A chapel has existed in Longwood from 1749. All that remains of it now is a pillar located in the graveyard on which the names of vicars are inscribed.

The existing Church was built by public subscription in the late 19th century to replace an existing Chapel of Ease. It was consecrated on 15th November 1877 by Bishop Bickersteth of Ripon.

The bell tower was added in 1914 in memory of the Crowther family. A new peal of bells which included the original Sanctus Bell, dated 1750, from the Chapel of Ease, was dedicated by Bishop Frodsham, the Vicar of Halifax on 22nd September 1923. In 1926 a carved oak Chancel Screen was donated by the Livesey Family and a Carved Oak pulpit was donated by Canon Roberts and friends.

In the mid-1930s, the Crowther Family replaced the existing pine pews with oak ones. Oak choir stalls were donated by the Hirst Family. A new parquet floor and heating system were also installed. In 1959 a Lady Chapel was created and furnished following a bequest by Isobel Shires and a Votive Light was given in memory of James Goodall. The choir vestry was also refurbished.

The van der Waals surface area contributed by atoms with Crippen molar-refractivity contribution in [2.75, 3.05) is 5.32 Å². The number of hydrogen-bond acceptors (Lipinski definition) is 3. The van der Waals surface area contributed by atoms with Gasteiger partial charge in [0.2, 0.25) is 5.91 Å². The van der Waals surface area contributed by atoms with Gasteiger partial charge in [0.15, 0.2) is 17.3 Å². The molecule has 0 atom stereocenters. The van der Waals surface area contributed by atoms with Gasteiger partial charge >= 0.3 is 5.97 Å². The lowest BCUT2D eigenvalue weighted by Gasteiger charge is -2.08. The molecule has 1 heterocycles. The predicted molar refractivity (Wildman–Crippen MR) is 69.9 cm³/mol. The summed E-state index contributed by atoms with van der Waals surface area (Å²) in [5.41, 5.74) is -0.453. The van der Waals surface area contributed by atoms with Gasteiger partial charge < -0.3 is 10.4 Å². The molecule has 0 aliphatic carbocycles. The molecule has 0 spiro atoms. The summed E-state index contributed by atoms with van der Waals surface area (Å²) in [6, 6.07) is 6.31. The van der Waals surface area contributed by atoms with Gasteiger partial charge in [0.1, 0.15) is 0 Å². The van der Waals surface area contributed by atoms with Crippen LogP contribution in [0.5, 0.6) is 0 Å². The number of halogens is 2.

St Mark’s has 13 excellent stained glass windows, dating from early to mid-20th.century. There is a window dedicated to Mary Sumner, Founder of the Mothers’ Union, which is the only one in the country. The West window is a memorial to the First World War.

In 1990, the old Organ was scrapped and replaced in 1991 by a redundant organ from Tyneside which was dismantled and rebuilt by Woods of Huddersfield in the North Aisle of the Church. A new clergy vestry was created from the old organ loft. A portable nave altar was also created from redundant pews.

Since 2001, a new gas central heating system has been installed and the Lady Chapel roof retiled. A sound system has been installed and disabled access and toilet provided. We hope to continue to develop and preserve this beautiful and historic building